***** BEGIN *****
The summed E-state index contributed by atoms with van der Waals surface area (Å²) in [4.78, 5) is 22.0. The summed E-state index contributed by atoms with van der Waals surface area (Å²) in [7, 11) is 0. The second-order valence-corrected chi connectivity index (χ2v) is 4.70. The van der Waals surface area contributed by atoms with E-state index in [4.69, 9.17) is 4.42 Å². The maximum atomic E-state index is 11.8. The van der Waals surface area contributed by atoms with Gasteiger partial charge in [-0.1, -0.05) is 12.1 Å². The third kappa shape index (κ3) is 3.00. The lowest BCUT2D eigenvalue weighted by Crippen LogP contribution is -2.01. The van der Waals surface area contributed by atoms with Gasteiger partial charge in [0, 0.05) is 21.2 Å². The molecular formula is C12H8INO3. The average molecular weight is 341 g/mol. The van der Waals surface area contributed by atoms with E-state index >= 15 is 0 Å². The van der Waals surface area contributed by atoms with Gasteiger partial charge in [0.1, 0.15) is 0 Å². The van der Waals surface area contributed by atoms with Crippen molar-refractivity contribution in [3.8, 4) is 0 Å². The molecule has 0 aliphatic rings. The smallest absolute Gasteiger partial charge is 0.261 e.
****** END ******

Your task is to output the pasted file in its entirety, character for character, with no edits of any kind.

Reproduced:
The summed E-state index contributed by atoms with van der Waals surface area (Å²) in [4.78, 5) is 22.0. The summed E-state index contributed by atoms with van der Waals surface area (Å²) in [7, 11) is 0. The second-order valence-corrected chi connectivity index (χ2v) is 4.70. The van der Waals surface area contributed by atoms with E-state index in [4.69, 9.17) is 4.42 Å². The maximum atomic E-state index is 11.8. The van der Waals surface area contributed by atoms with Gasteiger partial charge in [-0.1, -0.05) is 12.1 Å². The third kappa shape index (κ3) is 3.00. The lowest BCUT2D eigenvalue weighted by Crippen LogP contribution is -2.01. The van der Waals surface area contributed by atoms with Gasteiger partial charge in [0, 0.05) is 21.2 Å². The molecular formula is C12H8INO3. The average molecular weight is 341 g/mol. The van der Waals surface area contributed by atoms with E-state index >= 15 is 0 Å². The van der Waals surface area contributed by atoms with Gasteiger partial charge in [0.1, 0.15) is 0 Å². The van der Waals surface area contributed by atoms with Crippen molar-refractivity contribution in [3.8, 4) is 0 Å². The molecule has 0 aliphatic rings. The smallest absolute Gasteiger partial charge is 0.261 e.